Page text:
Denver moves to suspend Sanchos Broken Arrow and So Many Roads liquor licenses due to alleged cocaine dealing

The Denver Department of Excise and Licenses could soon revoke the liquor and cabaret licenses of jam-band bars Sancho’s Broken Arrow and So Many Roads Brewery after police investigations revealed cocaine dealing, underage alcohol sales and other violations, the agency said in public filings.

There has not been an official recommendation yet, but the complaints compel bar’s owners to show cause over why their licenses should not be revoked or suspended. Sancho’s has been the target of similar complaints before, all of which were settled outside of official hearings.

The Grateful Dead-themed bars, formerly owned by Denver promoter and businessman Jay Bianchi, were sold in 2020. Majority owner Tyler Bishop and partner Timothy Premus, both named in the complaints, took over Sancho’s; it’s listed as Missing Man Formation LLC in the documents. Bishop is the sole owner of So Many Roads.

Westword’s Conor McCormick-Cavanaugh first reported the complaints on Twitter Monday morning.

Sancho’s in particular was shut down by the city during the early days of the pandemic in 2020 for violating stay-at-home orders to close, according to police reports, and is the target of numerous complaints of sexual assault and drugging that have allegedly taken place at 741 E. Colfax Ave. in recent years, according to police reports and allegations made during interviews with musicians and former patrons.

RELATED: Sexual assault allegations against Jay Bianchi splinter Denver’s jam-band scene

So Many Roads has been the target of in-person protests and boycotts from the Colorado Musicians Union over allegations of nonpayment, verbal and physical abuse by Bianchi, and other violations from both Bianchi and Bishop.

The new violations started with an anonymous tip, which led to a pair of Denver Police Department investigations that started in January 2021 and concluded in April of this year over possible cocaine and dimethyltryptamine (DMT) sales, underage alcohol sales, unlicensed security guards, an unlicensed weapon (stun gun), and a violation of its “tavern” license (not serving food).

The police reports state that on Sept. 23, 2021, DPD’s Vice Team conducted an undercover operation at So Many Roads, at 918 W. 1st Ave., in which Steven Ackermann, who identified himself as an employee and maintenance man for the venue, offered to sell narcotics to police officers. They agreed to meet later that night at Sancho’s.

“Once in the bathroom, (undercover) Officer Streeter observed Ackermann holding a bag containing a white power (sic) (suspected cocaine) and appear to be breaking it up on the countertop …,” according to the complaint. “Officer Streeter also could hear a male and a female in the sole bathroom stall. When the two came out of the stall, the male was holding a dollar bill, containing a pile of white powder (suspected cocaine) … .”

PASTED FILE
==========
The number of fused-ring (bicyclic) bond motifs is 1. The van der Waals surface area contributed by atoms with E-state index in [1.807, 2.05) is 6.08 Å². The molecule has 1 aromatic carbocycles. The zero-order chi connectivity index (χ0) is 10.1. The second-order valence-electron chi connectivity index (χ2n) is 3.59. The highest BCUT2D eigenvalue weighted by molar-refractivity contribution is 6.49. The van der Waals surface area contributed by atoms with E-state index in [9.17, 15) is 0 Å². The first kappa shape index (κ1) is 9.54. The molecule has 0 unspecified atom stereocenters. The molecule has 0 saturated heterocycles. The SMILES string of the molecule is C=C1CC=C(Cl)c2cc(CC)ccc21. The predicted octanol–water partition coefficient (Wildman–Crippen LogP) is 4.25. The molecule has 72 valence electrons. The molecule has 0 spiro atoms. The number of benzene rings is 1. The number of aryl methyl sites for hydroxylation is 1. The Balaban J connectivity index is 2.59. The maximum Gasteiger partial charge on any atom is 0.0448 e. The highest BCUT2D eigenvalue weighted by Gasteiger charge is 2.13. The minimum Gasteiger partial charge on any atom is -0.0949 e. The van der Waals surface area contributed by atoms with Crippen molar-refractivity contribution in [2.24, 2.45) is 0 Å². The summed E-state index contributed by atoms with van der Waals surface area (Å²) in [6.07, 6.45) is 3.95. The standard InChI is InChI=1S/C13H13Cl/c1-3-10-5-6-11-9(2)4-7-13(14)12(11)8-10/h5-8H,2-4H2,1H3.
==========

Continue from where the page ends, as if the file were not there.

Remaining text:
The officers then bought the substance, which later tested positive as cocaine, on the venue’s patio. The Sancho’s-specific complaint alleges similar dealings, in which undercover officers say they witnessed bartender Adam Walloch “engage in what appeared to be a hand-to-hand narcotics transaction while at the bar. This transaction was with a person later identified as Tyler Bishop, an owner of Sancho’s.”

Walloch told them that former owner Bianchi “transferred the ownership of the bars to Bishop because the original owners (sic) name (Jay Bianchi) was too hot with law enforcement.” The report states that, after some discussion, officers bought cocaine from Walloch on the patio of Sancho’s.

“Ackermann stated Jay knows that he sells narcotics at the location and stated that Jay gets high with them all the time,” according to the report, under the heading Factual Background. “Ackermann stated payment exchange occurs between Ackermann and Jay through a ‘hippie tax’ … Ackermann described the hippie tax stating that Ackermann brings business to Jay’s bar, brings more people in who often purchase drinks, and when Jay catches Ackermann selling narcotics, Ackermann will give Jay whatever money Ackermann made from that sale … .”

The bag of white powder from the Sancho’s purchase also tested positive for cocaine, according to the police report.

The new complaints order the owners to appear for a hearing at the Denver Department of Excise and Licenses on June 21 and “show cause why its Dance Cabaret and Tavern Liquor License(s) at 741 East Colfax Avenue, Denver, Colorado, should not be suspended or revoked for alleged violations of law or regulations.”

Stripping a business of its liquor license is not a first resort, according to a spokesman for Excise and Licenses, unless a detailed report has set the stage and the head of the department — currently Molly Duplechain — recommends it. Even then, the department works with business with minor violations — for example, underage consumption — to settle them on the side instead of conducting official hearings.

Sancho’s is the subject of two former settlements, according to the spokesman.

Bianchi has a years-long history of personal and business violations and legal troubles at his venues, which also formerly included the bars/music venues Be on Key Psychedelic Ripple and Quixote’s True Blue, according to police reports and allegations and charges reported in Denver Post interviews.

Bianchi was cited for opening the former venue during the pandemic after reports of raucous parties at the Uptown bar. In May 2020, Be on Key was heavily damaged by fire, and a Denver Fire Department investigation revealed it started in the back of the venue. An exact cause was never determined, according to a report, and the case was closed.

Neither Bishop nor Bianchi immediately responded to requests for comment Monday.

This is a developing story and will be updated. 

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